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Brandon Cox took his first international trip in 2001 to Glasgow, Scotland, which ignited his love of travel and quest to see as much of the world as possible.


Fast forward to present-day, just 14 years later, and Cox, Delta Senior Analyst –Joint Venture Revenue Management, Europe, has globetrotted through 149 countries and all seven continents, thanks in part to Delta’s employee travel perks program. Active and retired Delta employees, their spouse or domestic partner, parents and a designated travel companion can fly standby anywhere in the world Delta or its partners operate.

Cox has been to almost every European country, more than half of the countries in Africa and around 70 other countries in the Middle East, Asia and North and South America. He’s even been to Antarctica.

 “My managers have always been really supportive. Traveling is in everyone’s blood here at Delta,” he said. “Plus, Delta’s network is amazing. Even if Delta doesn’t directly fly somewhere, there are countless possibilities through our agreements [with other airlines].”


Recently, Cox used that strategy to visit the Iguazu Falls on the border of Argentina and Brazil, flying Delta to Brazil and then taking Delta’s partner airline GOL Linhas Aereas Inteligentes to reach his final destination in Bolivia. Beside him was his wife, Emily, whom he first met on a trip to Taiwan.

In a trip to another exotic location, Antarctica, Cox and his roommate flew from Buenos Aires to the most southern city in the world, Ushuaia, Argentina. Upon their arrival, the two bought up tickets for a last-minute room opening on a cruise ship, which took them to the uninhabited, ice-covered landmass at the bottom of the world.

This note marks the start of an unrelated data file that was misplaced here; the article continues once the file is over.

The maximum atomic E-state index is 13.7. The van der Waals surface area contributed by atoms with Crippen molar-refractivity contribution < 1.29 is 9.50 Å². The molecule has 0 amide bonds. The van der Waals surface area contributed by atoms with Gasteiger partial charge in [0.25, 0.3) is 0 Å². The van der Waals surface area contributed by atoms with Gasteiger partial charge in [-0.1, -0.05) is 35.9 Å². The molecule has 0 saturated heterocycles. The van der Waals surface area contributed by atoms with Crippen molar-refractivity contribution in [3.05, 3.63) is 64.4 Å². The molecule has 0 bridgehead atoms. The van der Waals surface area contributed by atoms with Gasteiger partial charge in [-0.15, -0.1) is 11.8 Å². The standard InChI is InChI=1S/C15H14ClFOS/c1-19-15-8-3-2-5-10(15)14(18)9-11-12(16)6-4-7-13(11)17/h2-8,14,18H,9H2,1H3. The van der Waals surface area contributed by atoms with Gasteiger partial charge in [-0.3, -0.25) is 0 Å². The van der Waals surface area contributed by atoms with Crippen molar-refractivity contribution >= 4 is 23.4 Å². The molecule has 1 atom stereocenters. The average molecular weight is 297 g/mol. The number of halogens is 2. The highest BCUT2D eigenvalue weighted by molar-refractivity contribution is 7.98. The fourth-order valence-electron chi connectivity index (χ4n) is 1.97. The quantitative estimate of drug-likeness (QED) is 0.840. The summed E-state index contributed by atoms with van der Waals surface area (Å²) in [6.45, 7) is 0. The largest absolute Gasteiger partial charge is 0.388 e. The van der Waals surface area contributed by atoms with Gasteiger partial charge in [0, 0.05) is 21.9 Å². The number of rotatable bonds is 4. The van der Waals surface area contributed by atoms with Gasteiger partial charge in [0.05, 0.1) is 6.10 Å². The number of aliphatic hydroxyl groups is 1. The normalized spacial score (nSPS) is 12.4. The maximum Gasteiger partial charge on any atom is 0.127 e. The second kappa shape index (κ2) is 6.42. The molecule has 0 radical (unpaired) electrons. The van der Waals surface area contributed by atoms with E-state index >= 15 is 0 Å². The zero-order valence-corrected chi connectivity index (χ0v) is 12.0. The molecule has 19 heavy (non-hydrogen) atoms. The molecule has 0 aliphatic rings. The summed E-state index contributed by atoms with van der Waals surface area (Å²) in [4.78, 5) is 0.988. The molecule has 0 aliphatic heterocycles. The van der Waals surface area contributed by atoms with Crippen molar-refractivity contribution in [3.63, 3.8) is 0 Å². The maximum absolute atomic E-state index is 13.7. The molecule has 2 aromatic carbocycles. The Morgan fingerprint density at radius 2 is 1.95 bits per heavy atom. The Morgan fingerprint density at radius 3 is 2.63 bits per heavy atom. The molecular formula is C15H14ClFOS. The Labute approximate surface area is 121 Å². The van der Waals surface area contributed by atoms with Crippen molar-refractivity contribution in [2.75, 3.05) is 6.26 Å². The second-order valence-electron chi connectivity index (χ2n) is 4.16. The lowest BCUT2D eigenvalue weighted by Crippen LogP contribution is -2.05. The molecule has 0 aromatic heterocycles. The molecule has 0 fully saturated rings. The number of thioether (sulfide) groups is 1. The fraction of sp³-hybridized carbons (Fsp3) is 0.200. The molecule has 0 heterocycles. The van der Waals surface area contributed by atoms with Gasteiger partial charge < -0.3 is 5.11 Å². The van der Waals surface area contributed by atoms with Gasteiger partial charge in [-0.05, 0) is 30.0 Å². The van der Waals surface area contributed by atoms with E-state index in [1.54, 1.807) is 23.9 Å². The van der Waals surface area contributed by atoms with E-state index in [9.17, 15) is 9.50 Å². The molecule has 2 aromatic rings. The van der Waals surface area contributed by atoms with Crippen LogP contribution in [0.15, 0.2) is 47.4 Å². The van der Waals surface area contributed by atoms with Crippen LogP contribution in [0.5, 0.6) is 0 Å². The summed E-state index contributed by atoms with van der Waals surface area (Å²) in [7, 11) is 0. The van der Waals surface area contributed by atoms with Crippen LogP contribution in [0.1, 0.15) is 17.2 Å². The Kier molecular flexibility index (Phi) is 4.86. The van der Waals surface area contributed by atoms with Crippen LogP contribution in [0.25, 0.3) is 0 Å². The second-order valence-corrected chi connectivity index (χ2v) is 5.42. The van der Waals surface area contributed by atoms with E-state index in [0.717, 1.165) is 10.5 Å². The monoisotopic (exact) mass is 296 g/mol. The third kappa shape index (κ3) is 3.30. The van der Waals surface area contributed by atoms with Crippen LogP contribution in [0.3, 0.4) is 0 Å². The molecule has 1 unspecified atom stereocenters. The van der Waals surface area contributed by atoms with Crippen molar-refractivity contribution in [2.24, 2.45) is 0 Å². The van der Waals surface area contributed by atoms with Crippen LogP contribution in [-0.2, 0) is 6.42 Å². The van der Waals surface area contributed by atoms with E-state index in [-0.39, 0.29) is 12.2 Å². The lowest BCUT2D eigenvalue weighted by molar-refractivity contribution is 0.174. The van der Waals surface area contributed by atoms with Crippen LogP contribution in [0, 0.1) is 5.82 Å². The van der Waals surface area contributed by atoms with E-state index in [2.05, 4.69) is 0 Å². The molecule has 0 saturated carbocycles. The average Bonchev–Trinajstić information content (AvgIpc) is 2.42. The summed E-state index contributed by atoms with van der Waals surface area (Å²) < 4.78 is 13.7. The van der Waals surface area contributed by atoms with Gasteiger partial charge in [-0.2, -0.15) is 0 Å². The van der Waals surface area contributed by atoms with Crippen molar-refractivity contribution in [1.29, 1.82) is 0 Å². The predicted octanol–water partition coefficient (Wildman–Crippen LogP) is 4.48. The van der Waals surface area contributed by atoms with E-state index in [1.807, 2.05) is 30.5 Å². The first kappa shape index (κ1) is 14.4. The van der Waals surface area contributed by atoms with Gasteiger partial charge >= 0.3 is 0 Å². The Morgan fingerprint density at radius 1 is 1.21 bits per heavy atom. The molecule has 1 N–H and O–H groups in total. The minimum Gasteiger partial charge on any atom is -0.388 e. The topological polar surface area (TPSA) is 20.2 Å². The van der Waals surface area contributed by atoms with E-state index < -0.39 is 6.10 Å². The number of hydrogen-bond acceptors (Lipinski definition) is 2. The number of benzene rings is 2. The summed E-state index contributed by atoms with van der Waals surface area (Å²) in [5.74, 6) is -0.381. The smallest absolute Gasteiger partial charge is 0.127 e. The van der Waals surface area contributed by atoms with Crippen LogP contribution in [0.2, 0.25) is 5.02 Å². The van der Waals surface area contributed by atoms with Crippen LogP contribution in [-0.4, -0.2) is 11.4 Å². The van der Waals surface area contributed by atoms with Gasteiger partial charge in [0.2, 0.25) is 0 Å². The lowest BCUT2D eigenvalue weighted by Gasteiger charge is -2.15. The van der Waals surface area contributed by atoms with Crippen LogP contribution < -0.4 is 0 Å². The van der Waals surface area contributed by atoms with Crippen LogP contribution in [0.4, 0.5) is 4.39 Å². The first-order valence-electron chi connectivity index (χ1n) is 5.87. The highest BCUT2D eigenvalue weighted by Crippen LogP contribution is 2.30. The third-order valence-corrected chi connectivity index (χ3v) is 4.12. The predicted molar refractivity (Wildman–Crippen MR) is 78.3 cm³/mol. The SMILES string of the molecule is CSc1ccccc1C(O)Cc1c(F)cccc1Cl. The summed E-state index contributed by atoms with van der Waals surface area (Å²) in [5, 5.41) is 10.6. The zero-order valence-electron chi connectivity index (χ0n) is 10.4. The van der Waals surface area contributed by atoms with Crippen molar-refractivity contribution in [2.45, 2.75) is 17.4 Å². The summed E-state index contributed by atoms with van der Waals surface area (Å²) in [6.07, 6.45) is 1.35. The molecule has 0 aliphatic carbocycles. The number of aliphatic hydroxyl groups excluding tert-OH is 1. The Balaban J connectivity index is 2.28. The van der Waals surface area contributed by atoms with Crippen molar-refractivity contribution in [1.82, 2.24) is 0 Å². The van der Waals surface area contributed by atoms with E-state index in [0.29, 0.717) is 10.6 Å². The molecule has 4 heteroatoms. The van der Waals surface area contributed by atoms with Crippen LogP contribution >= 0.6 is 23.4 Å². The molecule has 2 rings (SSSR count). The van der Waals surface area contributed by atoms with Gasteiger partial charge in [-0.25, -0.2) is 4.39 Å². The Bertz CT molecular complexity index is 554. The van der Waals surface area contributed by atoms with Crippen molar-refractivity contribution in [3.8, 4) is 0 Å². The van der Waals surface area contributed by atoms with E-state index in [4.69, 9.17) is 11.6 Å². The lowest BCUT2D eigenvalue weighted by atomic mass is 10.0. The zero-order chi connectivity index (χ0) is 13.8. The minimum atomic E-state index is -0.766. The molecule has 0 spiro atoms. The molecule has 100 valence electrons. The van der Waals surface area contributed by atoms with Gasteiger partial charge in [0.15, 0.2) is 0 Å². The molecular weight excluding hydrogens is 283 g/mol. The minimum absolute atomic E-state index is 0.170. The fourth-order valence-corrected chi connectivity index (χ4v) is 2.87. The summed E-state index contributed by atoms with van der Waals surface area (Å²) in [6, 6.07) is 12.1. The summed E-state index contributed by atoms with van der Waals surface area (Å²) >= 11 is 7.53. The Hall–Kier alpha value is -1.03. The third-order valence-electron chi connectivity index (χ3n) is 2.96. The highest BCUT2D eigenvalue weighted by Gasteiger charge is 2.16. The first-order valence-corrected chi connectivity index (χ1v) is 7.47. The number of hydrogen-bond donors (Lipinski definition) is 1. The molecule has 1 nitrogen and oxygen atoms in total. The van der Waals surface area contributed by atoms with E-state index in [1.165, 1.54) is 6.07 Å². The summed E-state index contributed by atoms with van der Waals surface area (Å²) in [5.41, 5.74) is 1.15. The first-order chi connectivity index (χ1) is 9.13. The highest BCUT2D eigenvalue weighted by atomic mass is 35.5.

“There’s actually a lot to do in Antarctica,” Cox said. “It’s completely beautiful in a bizarre way. We visited different islands, went sledding, swam in the Antarctic Ocean, saw icebergs, whales, penguins and walruses.”


Another of Cox’s other notable adventures include traveling overland through Africa from South Africa to Israel. Currently, he’s writing a book about his voyages.

As for travel advice, Cox suggests to be open to adventure while maintaining a flexible frame of mind, encouraging other travelers to set numerical goals of new places to visit each year. Also, Cox emphasized the importance of having a back-up plan for both the destination and return flights, as well as planning accommodations and travel logistics beforehand to avoid stress during the trip.

So, what will be country number 150 for this avid traveler?

“Good question,” Cox said. “I’m actually thinking about putting it to a vote for my coworkers, friends, family and the people I’ve met along my journeys. I’m considering possibly somewhere in the Caribbean, South Pacific or, likely, Belarus, which would be my final country in Europe.”